Lebanese art pioneer hails Jeddah as a leading force in Arab art

Lebanese art pioneer hails Jeddah as a leading force in Arab art
Lebanese art pioneer hails Jeddah as a leading force in Arab art

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Jeddah - Yasmine El Tohamy - PARIS: Jeddah is now at the forefront of the contemporary art scene in the Arab world, according to Nora Jumblatt, the president and founder of Lebanon’s Beiteddine Art Festival.
She recently visited Jeddah and AlUla to attend a number of art-related events, including an invitation by the Saudi Arts Council, and its president, Princess Jawaher bint Majid bin Abdul Aziz, to attend the opening of the seventh edition of 21,39 Jeddah Arts.
“This very fine exhibition was curated by Maya El-Khalil, a promising young up-and-coming curator,” said Jumblatt, who is married to Lebanese Druze leader, Walid Jumblatt. “Maya has been involved in the arts in Saudi Arabia for many years — and she also happens to be my husband’s niece.”
Commissioned by the Saudi Arts Council, the theme of this year’s event, which continues until April 18, is a call to action in response to the global environmental emergency, with a particular focus on the local context. In addition to the main exhibition, it also includes a number of panel discussions about the environment and sustainability.
Jumblatt was impressed by the quality of the works by local artists on display in Jeddah, and women in particular.
“There was a good number of Saudi and Arab women artists participating in the exhibition,” she said. “Among them was Zahra Al-Ghamdi, who was showcased at the Venice Biennale in 2019. I was thrilled to discover other artists such as Dania Al-Saleh, Maha Nasrallah and Muhannad Shono, to name but a few.”
She said that Jeddah was the perfect setting for the exhibition.
“The beautiful old town of Jeddah was part of the event and featured international artworks at Rubat Al-Khunji, an old house in Al-Balad, along with the Athr Gallery, which included a number of works by video artists,” said Jumblatt.
“The Jeddah exhibition has attracted a great deal of attention and was extremely well-attended, with more than 300 international visitors. I believe Jeddah has come to the forefront of the contemporary art scene in the Arab world, thanks to the outstanding commitment of Princess Jawaher and her exceptional board and team.”
Jumblatt also had time to see some of the other wonderful locations and attractions that Saudi Arabia offers visitors.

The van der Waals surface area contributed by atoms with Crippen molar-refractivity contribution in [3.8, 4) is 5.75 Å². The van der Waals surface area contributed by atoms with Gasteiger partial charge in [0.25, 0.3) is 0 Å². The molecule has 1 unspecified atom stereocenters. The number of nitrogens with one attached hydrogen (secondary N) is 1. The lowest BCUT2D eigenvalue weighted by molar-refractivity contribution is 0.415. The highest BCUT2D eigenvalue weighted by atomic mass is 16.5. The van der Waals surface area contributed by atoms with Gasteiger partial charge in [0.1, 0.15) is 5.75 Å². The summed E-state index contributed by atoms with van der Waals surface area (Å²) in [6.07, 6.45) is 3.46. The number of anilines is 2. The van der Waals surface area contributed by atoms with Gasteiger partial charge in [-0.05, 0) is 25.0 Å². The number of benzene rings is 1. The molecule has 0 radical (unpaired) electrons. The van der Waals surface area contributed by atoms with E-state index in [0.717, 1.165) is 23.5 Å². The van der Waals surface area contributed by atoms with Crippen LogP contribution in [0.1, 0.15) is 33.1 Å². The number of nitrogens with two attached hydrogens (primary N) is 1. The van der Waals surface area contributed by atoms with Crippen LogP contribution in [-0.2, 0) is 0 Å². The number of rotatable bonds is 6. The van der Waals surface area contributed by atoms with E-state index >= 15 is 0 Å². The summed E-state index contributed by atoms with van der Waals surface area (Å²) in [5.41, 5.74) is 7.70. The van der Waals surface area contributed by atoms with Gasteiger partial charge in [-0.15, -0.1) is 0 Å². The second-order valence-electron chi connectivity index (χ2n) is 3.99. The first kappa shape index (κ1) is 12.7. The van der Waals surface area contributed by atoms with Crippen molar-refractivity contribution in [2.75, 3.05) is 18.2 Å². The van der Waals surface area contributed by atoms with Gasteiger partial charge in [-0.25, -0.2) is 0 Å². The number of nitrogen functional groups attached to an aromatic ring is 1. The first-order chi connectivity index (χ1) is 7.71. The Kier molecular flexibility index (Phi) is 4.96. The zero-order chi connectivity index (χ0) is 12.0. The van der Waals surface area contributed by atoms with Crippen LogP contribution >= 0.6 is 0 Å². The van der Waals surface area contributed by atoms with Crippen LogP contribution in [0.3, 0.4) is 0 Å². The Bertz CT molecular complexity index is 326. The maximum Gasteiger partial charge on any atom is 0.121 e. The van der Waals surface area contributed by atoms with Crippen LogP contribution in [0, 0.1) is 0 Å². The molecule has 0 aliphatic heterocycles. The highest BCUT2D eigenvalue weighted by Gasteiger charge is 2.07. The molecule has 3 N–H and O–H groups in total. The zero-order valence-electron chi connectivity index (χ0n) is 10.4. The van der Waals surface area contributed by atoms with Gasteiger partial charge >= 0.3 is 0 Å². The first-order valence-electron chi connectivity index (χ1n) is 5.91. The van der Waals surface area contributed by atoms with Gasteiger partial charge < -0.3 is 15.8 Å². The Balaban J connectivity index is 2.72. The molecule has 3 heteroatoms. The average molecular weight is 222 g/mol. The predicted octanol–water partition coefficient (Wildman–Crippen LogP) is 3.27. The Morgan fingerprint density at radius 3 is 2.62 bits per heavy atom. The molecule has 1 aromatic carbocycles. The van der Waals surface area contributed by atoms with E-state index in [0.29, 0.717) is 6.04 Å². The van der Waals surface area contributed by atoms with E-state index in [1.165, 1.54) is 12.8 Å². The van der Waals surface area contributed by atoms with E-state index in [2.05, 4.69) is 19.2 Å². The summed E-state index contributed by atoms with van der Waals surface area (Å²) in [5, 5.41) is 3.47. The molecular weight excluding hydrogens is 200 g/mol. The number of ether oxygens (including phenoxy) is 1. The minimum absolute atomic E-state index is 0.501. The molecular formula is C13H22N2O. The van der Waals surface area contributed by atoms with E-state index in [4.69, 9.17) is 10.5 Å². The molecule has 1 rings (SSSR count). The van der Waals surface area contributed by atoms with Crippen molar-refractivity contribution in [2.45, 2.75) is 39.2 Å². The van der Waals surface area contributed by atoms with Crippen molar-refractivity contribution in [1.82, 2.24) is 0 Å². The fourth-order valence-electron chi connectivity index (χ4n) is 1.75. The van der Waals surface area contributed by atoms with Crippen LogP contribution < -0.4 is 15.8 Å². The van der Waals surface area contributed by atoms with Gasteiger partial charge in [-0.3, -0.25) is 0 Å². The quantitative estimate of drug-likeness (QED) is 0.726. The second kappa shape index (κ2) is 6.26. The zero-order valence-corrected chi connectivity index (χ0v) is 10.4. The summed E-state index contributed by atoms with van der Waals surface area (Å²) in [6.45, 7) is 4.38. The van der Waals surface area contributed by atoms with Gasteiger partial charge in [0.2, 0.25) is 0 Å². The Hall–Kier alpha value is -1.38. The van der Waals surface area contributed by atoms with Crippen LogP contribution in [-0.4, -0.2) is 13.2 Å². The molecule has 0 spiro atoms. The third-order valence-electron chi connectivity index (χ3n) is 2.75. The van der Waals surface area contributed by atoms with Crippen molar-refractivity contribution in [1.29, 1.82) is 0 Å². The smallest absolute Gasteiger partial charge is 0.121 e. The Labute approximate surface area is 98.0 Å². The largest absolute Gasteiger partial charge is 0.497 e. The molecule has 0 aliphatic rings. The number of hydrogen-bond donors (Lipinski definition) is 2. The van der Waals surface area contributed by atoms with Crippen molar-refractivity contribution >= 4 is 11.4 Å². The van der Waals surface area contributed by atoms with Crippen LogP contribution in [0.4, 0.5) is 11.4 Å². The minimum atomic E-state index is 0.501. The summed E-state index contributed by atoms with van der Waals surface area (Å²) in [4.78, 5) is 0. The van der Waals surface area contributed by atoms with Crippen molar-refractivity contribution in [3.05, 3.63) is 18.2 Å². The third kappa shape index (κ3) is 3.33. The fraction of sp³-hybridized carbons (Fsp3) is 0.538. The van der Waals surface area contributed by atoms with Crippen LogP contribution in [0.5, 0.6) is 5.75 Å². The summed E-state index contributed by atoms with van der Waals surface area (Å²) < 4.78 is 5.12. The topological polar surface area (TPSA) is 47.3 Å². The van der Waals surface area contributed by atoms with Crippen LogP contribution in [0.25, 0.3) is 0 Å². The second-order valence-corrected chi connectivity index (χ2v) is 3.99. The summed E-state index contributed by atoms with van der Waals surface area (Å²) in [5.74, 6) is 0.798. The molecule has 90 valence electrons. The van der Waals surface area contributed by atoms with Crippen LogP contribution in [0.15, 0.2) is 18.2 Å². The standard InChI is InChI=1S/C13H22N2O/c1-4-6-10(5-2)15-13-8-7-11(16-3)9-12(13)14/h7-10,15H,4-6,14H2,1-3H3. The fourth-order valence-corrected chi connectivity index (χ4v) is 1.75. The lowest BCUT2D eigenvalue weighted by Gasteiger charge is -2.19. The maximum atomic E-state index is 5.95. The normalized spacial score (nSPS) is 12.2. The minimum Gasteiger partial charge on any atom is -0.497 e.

• Nora Jumblatt is the president and founder of Lebanon’s Beiteddine Art Festival.

• Jumblatt visited Saudi Arabia recently and attended several art-related events in Jeddah and AlUla.

“Our three-day visit included a day at AlUla, the extraordinary desert landscape with very impressive rock formations,” she said. “The visit included stops at the Maraya Theater, the historical Hejaz train station, and the remarkable Nabataean site of Hegra, with its monumental rock tombs.”
She also had a chance to attend the opening of Desert X AlUla, the first international collaboration with Desert X in Coachella, California, an event that aims to connect desert communities and their cultures through contemporary art.
“The exhibition in AlUla was curated by Saudis Raneem Farsi and Aya Alireza, and artistic director Neville Wakefield,” said Jumblatt. “They brought together artists from Saudi Arabia and the region, featuring large-scale installations that merged perfectly with the spectacular landscape.”
“Desert X AlUla aims to create a sustainable dialogue between desert cultures and their respective environments. It was a truly unique experience which I had the privilege of attending with many friends from the art world and the film industry.”
The next Beiteddine Art Festival is due to be held this summer in Lebanon, and Jumblatt is hopeful it can go ahead despite the economic and political crisis gripping the country, and the resultant unrest.
“The Beiteddine Festival was established during the Lebanese Civil War in 1985,” she said. “Against all odds, it prospered and hosted some of the art world’s biggest names. It drew huge crowds of more than 30,000 people each summer to the magnificent Beiteddine Palace.
“We hope we can hold the festival this year despite the very difficult political and economic situation. We may have to settle for an abridged edition.”
Jumblatt was also open to the possibility of a collaboration between the Beiteddine Festival and an event in Saudi Arabia.
“We have a long experience in the performing arts and have collaborated with numerous international festivals,” she said. “Of course, it would be a new challenge to collaborate with Saudi festivals.”


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